- its something that has an audience but yet is ripe for exploration in my domains

IV. Prior to coming up with the actual game, I had struggled with how to bring the idea of provenance into the viewing experience
- previous work experience at ALR
- Quicktime VR
- Games
- after first efforts I delve into the prototyping process

3 questions
ways to communicate history
additional application- in connection with schools/educational setting

Some scenery and FINALLY real progress with narrative

More exciting than making my way through the artwork in 2 days..ahem... was really coming up with a more exciting spin on the concept for the game. Basically the idea is to mix historical facts, visual clues and quiz based games with thematic strategy silly games. Here is my run down. The idea of a storyboard was daunting to me because I really just wanted to write out a script of sorts, so that's what I did:

1. INTRO SCREEN (WEBSITE) Click on play window
2. MAP SCREEN- choose Tibet (level)
3. CLIPBOARD SCREEN- get clipboard- clipboard has note saying that you should start in Tibet to see if you can find any clues in the original location. The monastery is in the hills of the Tibetan countryside, the easiest way to get there is to try to find a monk in the food market in the center of town.
4. MARKETPLACE SCREEN- go to the center of town- the market
first search for the monk.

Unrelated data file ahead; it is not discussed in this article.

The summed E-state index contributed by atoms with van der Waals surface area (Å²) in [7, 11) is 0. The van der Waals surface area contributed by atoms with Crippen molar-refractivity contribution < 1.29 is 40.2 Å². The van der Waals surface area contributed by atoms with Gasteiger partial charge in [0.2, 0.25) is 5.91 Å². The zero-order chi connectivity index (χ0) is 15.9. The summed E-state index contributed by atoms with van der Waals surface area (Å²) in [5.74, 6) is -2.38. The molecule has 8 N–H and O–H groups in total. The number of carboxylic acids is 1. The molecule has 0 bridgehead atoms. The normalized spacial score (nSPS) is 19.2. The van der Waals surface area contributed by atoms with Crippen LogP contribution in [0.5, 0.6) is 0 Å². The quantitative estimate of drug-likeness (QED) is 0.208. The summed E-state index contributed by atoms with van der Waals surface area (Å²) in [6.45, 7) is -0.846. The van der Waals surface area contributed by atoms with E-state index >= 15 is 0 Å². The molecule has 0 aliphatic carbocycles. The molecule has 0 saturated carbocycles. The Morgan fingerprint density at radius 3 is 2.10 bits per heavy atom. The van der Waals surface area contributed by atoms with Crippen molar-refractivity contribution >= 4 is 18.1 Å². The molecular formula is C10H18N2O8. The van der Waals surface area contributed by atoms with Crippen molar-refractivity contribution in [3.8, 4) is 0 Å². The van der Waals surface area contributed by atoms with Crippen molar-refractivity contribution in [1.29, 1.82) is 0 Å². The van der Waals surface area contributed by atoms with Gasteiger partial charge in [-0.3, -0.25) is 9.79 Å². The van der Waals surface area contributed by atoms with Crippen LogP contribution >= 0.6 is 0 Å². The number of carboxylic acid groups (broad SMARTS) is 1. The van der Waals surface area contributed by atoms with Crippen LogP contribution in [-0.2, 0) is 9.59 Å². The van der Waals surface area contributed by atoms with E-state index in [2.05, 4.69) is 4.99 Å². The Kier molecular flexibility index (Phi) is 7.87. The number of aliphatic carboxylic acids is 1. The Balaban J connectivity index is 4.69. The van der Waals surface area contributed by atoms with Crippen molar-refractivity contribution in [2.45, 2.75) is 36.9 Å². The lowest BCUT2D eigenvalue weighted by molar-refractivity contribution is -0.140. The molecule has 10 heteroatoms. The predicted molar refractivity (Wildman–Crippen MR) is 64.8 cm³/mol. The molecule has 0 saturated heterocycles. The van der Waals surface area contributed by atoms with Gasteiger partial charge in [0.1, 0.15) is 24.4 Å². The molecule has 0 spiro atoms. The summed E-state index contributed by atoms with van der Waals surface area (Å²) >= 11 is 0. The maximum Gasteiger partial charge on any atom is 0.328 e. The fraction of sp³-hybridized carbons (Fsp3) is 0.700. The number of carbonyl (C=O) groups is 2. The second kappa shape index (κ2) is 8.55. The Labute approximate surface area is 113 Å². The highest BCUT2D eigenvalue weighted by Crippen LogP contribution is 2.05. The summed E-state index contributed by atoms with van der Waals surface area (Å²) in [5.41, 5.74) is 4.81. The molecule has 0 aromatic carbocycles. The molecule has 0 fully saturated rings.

lots of people.
ask around by clicking on people to start a conversation
yak herder- oh well, why would you want to go to THAT monastery? The art
was completey stolen during the Cultural Revolution! The walls are stripped!

If I were you I would ask the hat seller. You are going to need a good hat if you are
travelling up there!

Hat seller. These are the kind of hats Tibet is known for. Would you like to buy one?
He will not talk to you unless you buy a hat. If you choose to not buy the hat, you get shoed away.
if you do buy hat, he tells you that the monk is buying dri milk.

(distraction room -karaoke bar where people are singing and dancing to Nangma dance music
game following the dance moves and play along the intricate beat (ala ddr).)

monk is untrusting, tests your knowledge on Tibet:
click on items that are Tibetan...

Monk leads you to mountain.

5.MOUNTAIN SCREEN-need to click on things. when the yak falls a yak herder comes by to help. She first says that you need to be careful... yaks are very important to Tibetans.
I need to watch out for all my yaks... particularly after the monastery was attacked! Luckily some of the art was smuggled to America.